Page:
What is the upgrade path?

From @lgierth on Fri Mar 10 2017 16:28:31 GMT+0000 (UTC)

Cross-posting an attempt at an answer from ipfs/specs#152


What is up for technical debate is what we usually call the upgrade path – how to integrate with existing protocols and infrastructure in a way that:

  • Makes it easy to simultaneously use the thing in its native environment, as well as the classic environments.
  • Opens a long term perspective for transition.
  • Yields an immediate benefit even within existing infrastructure.

Big protocol migrations happen over decades, and it’s fundamentally important that new protocols interoperate well, otherwise the migration cost is simply too high. For example the IPv4/IPv6 migration came up with half a dozen IPv4-over-IPv6 and vice versa sub-protocols.

Note that for the upgrade path, we’re not constrained to exactly what currently is. Many of the web’s protocols (HTML, URLs, etc.) are so-called living standards, which aim to evolve relatively organically. We can propose new APIs and features, weigh in on discussions, and generally participate in the specification and development effort, as we did for example with the Suborigin working group.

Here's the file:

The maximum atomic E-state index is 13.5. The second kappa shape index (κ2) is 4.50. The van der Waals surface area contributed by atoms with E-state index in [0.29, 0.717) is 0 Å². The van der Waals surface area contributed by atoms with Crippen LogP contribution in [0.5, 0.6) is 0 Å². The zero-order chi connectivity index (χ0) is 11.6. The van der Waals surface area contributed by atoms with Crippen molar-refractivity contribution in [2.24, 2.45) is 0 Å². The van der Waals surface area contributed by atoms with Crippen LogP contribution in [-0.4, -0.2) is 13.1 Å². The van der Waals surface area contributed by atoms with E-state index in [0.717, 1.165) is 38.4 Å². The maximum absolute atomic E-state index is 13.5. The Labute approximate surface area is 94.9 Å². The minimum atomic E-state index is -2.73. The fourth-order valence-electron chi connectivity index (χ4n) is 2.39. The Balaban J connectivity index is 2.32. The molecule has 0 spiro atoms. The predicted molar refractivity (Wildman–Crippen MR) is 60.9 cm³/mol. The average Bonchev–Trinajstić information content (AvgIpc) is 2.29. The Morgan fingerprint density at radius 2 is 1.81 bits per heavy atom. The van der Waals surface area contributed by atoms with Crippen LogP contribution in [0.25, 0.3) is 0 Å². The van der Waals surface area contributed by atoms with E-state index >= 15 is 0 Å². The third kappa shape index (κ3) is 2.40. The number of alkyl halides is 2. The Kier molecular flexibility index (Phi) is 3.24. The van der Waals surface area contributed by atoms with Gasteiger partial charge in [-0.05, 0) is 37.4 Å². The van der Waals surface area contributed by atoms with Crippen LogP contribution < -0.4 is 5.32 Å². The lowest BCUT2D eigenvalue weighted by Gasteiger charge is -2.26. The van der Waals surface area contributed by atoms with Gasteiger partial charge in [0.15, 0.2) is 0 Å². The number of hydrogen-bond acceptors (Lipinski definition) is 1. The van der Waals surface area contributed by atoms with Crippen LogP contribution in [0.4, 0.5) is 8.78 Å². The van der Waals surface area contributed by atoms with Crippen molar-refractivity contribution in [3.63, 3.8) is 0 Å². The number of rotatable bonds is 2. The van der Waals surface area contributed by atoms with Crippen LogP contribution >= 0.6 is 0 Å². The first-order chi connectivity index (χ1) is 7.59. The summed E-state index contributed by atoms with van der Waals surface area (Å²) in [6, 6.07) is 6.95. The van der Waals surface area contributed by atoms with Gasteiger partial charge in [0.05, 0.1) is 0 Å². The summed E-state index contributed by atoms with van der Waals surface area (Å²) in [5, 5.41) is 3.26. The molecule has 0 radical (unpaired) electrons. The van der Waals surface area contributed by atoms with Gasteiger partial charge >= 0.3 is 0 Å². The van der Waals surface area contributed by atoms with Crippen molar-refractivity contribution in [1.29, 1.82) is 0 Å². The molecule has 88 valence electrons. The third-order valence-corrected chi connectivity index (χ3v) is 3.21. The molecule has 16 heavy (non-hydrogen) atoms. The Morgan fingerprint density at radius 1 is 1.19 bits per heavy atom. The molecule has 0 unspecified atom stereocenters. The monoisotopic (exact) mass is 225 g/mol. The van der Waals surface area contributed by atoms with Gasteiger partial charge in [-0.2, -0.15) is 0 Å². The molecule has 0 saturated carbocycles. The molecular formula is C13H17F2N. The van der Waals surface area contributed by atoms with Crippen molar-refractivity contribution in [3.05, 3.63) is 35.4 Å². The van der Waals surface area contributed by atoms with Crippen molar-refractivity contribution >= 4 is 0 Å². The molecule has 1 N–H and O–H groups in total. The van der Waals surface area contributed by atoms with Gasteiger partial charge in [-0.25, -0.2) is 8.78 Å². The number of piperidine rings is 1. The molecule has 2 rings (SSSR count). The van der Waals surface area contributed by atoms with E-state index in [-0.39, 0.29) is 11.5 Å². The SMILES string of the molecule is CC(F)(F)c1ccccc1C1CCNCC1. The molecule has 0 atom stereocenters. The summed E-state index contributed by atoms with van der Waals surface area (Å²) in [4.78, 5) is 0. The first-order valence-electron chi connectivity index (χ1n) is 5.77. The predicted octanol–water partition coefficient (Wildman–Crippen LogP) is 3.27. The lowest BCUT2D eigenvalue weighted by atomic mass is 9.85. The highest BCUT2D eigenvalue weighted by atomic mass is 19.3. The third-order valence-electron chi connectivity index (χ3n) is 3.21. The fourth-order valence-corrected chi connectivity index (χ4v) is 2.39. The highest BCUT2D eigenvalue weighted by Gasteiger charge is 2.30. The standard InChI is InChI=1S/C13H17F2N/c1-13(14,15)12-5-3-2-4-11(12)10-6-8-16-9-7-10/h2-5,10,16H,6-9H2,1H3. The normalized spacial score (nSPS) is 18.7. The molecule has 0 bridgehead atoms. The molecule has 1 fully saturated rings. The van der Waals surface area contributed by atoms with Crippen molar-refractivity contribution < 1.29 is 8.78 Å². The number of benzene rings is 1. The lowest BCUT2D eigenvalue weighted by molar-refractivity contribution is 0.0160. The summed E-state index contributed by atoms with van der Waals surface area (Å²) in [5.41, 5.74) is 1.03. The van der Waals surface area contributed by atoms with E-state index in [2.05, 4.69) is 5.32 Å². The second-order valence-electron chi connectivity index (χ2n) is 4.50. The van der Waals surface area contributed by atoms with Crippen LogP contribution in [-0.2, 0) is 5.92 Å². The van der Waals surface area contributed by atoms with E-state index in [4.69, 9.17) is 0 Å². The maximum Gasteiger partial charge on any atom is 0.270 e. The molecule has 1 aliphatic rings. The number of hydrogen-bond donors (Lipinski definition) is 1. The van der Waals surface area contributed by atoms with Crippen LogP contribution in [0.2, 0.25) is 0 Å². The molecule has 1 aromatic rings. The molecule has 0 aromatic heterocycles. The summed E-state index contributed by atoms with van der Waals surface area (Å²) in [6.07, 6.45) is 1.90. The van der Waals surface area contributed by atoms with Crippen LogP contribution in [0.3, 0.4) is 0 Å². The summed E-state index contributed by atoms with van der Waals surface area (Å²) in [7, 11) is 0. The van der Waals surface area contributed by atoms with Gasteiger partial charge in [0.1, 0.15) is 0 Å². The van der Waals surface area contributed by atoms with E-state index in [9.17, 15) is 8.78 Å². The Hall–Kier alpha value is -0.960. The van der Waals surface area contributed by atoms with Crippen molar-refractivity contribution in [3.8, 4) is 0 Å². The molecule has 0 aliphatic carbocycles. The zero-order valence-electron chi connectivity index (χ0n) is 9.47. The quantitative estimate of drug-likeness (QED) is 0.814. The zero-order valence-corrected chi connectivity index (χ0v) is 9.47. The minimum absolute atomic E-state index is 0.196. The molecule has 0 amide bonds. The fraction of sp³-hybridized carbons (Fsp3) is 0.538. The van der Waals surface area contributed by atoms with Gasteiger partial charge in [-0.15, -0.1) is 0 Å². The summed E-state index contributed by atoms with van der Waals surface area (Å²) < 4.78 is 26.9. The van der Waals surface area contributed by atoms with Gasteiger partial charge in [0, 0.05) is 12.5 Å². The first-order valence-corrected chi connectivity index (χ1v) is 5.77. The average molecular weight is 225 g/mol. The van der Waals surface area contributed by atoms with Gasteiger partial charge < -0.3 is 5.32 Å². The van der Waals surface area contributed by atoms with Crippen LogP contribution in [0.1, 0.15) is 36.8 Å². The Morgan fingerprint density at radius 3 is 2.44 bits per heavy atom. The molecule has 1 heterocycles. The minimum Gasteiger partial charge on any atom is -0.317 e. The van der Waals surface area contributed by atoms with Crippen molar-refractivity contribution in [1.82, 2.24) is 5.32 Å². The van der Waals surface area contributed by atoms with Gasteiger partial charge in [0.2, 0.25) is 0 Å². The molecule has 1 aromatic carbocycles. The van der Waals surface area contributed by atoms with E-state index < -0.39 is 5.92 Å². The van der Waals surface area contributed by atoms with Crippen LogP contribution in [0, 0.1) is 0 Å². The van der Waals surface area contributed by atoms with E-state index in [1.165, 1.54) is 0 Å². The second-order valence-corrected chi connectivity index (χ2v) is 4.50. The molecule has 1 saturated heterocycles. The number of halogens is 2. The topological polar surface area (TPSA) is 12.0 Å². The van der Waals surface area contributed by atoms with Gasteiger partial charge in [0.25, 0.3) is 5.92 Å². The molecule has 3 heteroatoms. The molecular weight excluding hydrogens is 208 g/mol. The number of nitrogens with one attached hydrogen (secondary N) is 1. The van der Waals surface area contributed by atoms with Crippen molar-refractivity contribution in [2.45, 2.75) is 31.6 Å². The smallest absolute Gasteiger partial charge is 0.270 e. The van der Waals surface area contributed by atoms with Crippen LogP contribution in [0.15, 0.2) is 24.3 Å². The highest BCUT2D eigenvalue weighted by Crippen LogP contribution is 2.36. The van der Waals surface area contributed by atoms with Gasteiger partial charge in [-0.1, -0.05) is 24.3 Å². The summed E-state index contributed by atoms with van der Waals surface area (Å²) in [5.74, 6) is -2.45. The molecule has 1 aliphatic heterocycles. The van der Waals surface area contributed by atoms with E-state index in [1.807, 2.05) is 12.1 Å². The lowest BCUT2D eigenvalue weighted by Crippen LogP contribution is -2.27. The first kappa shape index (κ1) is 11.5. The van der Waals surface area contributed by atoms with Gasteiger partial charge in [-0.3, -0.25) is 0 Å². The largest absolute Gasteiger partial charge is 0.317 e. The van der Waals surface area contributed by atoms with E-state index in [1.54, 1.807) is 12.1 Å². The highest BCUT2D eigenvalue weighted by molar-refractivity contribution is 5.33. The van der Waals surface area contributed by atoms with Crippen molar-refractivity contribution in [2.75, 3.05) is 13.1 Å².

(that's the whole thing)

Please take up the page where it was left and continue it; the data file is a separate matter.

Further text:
Browser developers appear to not be generally opposed to the technicalities of dweb: URIs (and sometimes even inviting), if and only if we make an effort to make them play nice with the existing browser platform.

While browsers play a big role for ipfs (see ipfs/in-web-browsers) and are mentioned here a lot, we also want dweb: URIs to be supported in all kinds of tools/applications/libraries. One example is @Kubuxu’s weechat plugin, which makes the URIs clickable.

[…]

These are not fixed serial steps, instead there’s more of a wibbly-wobbly concurrence/simultaneity of all four stages. Networks are a wild mess of parts developing into differing directions, at varying speed (just like a rhizome).

Copied from original issue: https://github.com/ipfs/faq/issues/233